The Centers for Disease Control and Prevention reports that there are fewer cavities in the United States today than there were twenty years ago, however, for some groups of Americans, cavities or “dental caries” remain a problem. Failure to seek restorative dental treatment for cavities can lead to more serious oral health issues including infections, abscesses and even tooth loss.
According to recent estimates, at least one in five Americans has one or more untreated cavities. The National Center for Health Statistics, a division of the Centers for Disease Control and Prevention, prepared the report using data from the National Health and Nutrition Examination Survey for the years 2005 to 2008. The report’s key findings include the following:
- 20% of children between the ages of five and eleven had at least one untreated cavity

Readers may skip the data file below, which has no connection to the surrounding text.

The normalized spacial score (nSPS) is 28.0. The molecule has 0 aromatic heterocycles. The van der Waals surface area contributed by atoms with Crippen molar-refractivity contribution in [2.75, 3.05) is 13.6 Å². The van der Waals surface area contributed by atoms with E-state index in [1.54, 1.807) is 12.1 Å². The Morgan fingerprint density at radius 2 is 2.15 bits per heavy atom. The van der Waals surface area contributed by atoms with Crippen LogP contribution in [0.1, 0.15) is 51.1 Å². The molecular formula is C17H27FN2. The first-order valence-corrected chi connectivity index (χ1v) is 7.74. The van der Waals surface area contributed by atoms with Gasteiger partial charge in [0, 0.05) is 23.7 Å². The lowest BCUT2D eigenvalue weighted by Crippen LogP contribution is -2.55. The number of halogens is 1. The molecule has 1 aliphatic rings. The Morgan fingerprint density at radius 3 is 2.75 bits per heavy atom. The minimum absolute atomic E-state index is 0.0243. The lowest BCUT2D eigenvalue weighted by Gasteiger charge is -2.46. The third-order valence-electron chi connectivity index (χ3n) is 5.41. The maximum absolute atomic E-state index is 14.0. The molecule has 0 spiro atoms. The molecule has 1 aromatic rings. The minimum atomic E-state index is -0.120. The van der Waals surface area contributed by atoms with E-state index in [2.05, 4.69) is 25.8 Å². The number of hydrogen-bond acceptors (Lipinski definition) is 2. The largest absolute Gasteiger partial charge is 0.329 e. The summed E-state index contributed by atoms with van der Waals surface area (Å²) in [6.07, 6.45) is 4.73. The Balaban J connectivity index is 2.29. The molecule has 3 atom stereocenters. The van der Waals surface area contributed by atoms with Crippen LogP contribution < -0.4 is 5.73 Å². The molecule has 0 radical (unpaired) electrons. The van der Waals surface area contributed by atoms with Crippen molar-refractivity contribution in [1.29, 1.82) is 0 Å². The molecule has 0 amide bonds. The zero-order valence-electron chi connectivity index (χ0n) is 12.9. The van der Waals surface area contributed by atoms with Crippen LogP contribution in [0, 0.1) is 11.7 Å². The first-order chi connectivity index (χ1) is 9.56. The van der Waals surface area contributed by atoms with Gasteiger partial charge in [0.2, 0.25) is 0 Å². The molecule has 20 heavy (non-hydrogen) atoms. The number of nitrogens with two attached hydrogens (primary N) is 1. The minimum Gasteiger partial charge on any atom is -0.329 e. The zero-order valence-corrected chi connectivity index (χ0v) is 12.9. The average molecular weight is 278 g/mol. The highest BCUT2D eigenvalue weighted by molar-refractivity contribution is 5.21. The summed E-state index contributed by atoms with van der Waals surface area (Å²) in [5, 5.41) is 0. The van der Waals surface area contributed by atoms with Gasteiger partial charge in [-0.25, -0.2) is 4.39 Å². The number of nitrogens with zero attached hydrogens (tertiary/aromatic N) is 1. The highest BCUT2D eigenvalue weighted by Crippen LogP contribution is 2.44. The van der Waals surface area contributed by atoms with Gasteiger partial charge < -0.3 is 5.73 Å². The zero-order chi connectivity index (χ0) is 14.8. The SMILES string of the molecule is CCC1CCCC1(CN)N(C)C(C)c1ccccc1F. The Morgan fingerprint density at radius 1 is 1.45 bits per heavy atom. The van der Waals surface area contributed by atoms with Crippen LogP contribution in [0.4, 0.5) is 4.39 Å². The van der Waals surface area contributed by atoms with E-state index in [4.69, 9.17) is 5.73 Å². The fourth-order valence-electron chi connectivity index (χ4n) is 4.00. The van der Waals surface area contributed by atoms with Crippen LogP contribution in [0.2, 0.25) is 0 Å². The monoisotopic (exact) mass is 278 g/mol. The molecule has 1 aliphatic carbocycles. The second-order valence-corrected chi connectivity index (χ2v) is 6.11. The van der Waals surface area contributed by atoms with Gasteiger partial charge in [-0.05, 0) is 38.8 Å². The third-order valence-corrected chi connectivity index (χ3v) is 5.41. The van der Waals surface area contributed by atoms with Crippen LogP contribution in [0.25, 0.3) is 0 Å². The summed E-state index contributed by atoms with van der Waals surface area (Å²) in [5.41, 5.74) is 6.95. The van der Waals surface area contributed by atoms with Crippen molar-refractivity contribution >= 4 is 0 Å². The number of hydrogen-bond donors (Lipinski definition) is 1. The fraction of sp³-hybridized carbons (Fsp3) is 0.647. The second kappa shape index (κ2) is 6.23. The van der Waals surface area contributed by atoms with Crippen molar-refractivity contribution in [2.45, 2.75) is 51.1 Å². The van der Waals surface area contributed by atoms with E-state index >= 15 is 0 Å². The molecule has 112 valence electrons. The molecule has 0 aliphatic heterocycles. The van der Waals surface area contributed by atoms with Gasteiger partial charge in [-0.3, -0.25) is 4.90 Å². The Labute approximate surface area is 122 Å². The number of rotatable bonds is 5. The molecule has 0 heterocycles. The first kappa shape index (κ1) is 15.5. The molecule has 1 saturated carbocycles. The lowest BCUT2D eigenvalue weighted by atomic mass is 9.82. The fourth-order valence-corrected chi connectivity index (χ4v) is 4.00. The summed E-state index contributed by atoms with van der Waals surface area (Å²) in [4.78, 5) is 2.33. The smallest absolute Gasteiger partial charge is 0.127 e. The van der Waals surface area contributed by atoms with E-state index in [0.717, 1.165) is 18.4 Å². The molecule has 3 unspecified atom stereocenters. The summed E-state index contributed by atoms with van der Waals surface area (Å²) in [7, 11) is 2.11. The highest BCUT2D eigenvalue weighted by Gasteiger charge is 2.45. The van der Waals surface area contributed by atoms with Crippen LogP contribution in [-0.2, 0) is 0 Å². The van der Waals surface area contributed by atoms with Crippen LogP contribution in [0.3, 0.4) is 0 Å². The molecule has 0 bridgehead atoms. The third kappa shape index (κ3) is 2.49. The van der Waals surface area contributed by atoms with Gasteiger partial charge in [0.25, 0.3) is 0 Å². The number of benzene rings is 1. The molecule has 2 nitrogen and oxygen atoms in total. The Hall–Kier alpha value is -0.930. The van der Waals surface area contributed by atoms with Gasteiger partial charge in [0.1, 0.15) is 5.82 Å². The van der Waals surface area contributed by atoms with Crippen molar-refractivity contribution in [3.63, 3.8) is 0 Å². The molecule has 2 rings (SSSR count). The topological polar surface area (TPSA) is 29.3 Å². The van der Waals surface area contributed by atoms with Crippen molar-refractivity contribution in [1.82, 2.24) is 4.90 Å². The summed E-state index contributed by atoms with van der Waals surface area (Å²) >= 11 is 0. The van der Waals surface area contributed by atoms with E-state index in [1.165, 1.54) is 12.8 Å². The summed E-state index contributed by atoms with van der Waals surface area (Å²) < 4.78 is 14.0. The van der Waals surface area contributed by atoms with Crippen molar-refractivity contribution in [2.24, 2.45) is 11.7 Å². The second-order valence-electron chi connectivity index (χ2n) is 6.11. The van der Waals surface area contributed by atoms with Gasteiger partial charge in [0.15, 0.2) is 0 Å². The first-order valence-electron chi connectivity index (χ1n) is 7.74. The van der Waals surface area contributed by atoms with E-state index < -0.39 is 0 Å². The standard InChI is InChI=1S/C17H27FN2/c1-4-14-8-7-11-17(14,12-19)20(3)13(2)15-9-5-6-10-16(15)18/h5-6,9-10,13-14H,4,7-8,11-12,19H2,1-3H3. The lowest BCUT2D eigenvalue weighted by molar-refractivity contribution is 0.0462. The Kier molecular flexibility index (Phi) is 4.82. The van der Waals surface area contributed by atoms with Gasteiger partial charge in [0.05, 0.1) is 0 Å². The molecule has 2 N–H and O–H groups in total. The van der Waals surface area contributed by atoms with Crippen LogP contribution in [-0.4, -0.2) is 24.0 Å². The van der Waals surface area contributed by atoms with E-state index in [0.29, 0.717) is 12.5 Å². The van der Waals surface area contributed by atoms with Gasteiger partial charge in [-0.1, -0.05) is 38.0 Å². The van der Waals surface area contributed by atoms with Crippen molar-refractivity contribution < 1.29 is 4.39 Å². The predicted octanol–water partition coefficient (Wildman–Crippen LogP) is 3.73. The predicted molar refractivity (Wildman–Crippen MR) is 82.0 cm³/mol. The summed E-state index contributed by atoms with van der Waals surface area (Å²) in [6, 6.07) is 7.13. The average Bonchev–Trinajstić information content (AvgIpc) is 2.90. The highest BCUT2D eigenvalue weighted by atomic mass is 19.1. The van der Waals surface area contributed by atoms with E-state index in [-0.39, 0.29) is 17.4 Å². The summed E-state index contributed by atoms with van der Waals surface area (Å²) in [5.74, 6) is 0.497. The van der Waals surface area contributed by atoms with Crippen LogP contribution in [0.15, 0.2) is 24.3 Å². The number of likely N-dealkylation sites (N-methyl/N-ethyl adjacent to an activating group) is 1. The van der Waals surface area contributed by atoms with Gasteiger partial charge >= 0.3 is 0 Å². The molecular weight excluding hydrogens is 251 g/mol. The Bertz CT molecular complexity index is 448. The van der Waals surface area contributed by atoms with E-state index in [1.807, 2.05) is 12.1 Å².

- 13% of teens between the ages of twelve and nineteen had at least one untreated cavity
- 25% of adults between the ages of twenty and forty-four had at least one untreated cavity
- 20% of adults over the age of sixty-five had at least one untreated cavity
The report found poverty to be an indicator of untreated cavities. It also cites higher incidence rates of untreated cavities in certain ethnic groups.
Practicing good oral hygiene including brushing at least twice daily and flossing at least one time per day is still the most effective way to prevent cavities from forming. Seeking regular dental care (getting a dental examination and professional dental cleaning every six months) is also important. Other preventative measures such as fluoride treatments and sealants are available to prevent the formation of cavities.
For more information about how to prevent dental caries, talk to a dentist in your local area. If you have untreated dental cavities, visit a qualified dentist as soon as possible for restorative treatment.
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